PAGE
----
When Barack Obama won the presidential election in 2008, he had one very notable supporter — the "Crush On Obama girl, Amber Lee Ettinger. The Obama campaign relied on creative marketing tactics, and Ettinger's video served as a prime example of untraditional engagement techniques. But despite the popularity of the video, Obama and his marketing team weren't exactly pleased about the slightly raunchy performance.
Originally released on June 13, 2007, the video was the collaborative effort of a small four-person team that managed to strike comedic, political, and somewhat sexual gold with their three minute song. The video's producer, then-32-year-old advertising executive Ben Relles, later told ABC News that he hoped the video would help Obama's campaign, though we'll never know exactly how Ettinger's performance affected the race.
While Obama's marketing team never commissioned or endorsed the video, the viral hit certainly helped bring attention to the presidential candidate (perhaps in an entirely different light). Obama's strategists, who revolutionized political usage of social media, including Facebook, Myspace, and Twitter, had not prepared themselves for the beast of YouTube. But two successful presidential campaigns later, it certainly doesn't seem as though Relles, Ettinger, and company did the Obama team any harm.
Now, more than seven years later, is the Obama girl still watching her president on C-Span?
Wait, What is this video?
If you thought you were an Obama fan in 2007, Amber Lee Ettinger gave you a run for your money. Taking the concept of an "Obama supporter" to a totally new, slightly inappropriate level, Ettinger wanted Obama in office for reasons that seemed to extend beyond his political platforms and policies.
The vocals for the song itself was performed by then 21-year-old Leah Kauffman (the star of the 2012 reprise), a student Temple University in Philadelphia, who collaborated with her friend Ben Relles to write the lyrics, and with producer Rick Friedrich to write the music. But it was model/actress Ettinger who brought the song to life in the video.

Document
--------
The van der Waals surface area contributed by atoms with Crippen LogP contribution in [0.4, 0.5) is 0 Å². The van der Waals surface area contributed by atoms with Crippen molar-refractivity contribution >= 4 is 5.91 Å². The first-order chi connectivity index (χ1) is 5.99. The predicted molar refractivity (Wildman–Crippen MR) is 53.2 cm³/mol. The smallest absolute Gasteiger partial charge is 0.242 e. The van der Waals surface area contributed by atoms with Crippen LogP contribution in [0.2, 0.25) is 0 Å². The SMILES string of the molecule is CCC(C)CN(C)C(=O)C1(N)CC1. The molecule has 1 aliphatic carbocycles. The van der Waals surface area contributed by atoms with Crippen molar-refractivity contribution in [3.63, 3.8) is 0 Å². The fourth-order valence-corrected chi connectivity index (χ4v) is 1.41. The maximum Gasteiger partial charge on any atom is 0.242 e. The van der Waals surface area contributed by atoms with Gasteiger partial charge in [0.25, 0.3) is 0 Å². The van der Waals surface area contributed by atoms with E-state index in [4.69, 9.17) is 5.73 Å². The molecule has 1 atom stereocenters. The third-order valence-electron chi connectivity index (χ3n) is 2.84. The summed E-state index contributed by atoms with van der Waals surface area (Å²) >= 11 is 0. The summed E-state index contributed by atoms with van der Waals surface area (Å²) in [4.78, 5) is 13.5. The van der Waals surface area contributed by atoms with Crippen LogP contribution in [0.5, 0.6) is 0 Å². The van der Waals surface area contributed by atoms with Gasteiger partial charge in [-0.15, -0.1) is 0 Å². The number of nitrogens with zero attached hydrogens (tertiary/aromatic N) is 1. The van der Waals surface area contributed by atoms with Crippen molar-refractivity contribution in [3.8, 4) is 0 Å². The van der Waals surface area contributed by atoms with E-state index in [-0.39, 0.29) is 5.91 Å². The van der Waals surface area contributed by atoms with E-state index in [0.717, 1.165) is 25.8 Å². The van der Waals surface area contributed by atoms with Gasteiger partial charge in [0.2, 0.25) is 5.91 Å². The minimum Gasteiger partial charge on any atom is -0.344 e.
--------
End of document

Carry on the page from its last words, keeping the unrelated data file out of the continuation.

What was the point here?
Interestingly enough, the video was not made with the express purpose of supporting the Obama administration. Though Relles was certainly a fan of the future president's, he was more interested in producing a funny video than making a political statement.
As an advertising executive, Relles' mission was simple: he wanted attention. And in 2007, one of the fastest growing segments of comedy was political humor. Consequently, Relles decided to create a company that would focus on politics as fodder for laughter, which he entitled BarelyPolitical. Said Relles to the Huffington Post, "I want BarelyPolitical to be the source for political humor this election year," and in 2008, it certainly seemed as though Relles and his team had succeeded.
Did Obama like it?
Well, Obama himself might have liked it, but you know who didn't? His daughters. Sasha and Malia Obama, then just nine and six years old, were reportedly upset by the video. While the rest of the more adult world may have been amused by the risqué song and dance routine, Obama's children were less than enthused about having a strange woman putting the moves on their dad through a YouTube video.
According to a CNN report, Obama told the Associated Press, "You do wish people would think about what impact their actions have on kids and families." When Ettinger was told of Obama's reaction to the video, she applauded the president for being a good father, telling the New York Daily News, "I think he's more concerned over his child's reaction to it. That's good parenting." That's a true fan.
Does the Obama girl love Obama in real life?
While the video wasn't designed as a vote-for-Obama ploy, it would certainly make sense to cast an Obama supporter as the lead actress, right? Well, sort of. Ettinger was never exactly forthcoming about her political leanings, but did cast quite a bit of doubt as to how loyal she really was to her "B to the A to the R-A-C-K-O-B-A-M-A."
In an interview with Steppin' Out magazine, Ettinger suggested that another Democratic candidate had won her heart. Said Ettinger, "I have to say I'm very impressed with Hillary Clinton. I watched the recent debates and I liked a lot of her answers!" So maybe we can expect another video from Ettinger if and when Hillary ever decides to announce her candidacy for 2016.
In 2008, Ettinger released her EP, entitled "Queen Of The Web." She told Wired: "Obama Girl’s going to sing about Obama, but Amber Lee Ettinger’s going to sing about other things that are going on in her life."
Her music career didn't quite pan out as planned — but in 2012, she took home more than $500,000 on the game show Take It All.
How did the video affect presidential YouTube usage?
Since realizing the enormous potential behind a viral video, and really, videos in general, Obama has certainly made moves to utilize the platform to his advantage. Drawing upon FDR's famous legacy for inspiration, Obama has actually filmed weekly Fireside Chats since he was first elected in 2008. Of course, today's fireside chats look and sound very different from those of FDR's generation, but both men certainly knew how to take advantage of contemporary technology.
Moreover, earlier this year, Obama put together a team to serve as a different breed of political advisors, with the purpose of brainstorming ways to reach current voters through YouTube. And of course, Ben Relles was part of that team. Relles has come a long way since launching BarelyPolitical, as he now serves as the Head of Creative Strategy at YouTube.
Not bad for a guy who just wanted to make some people laugh with a song about a schoolgirl's crush.
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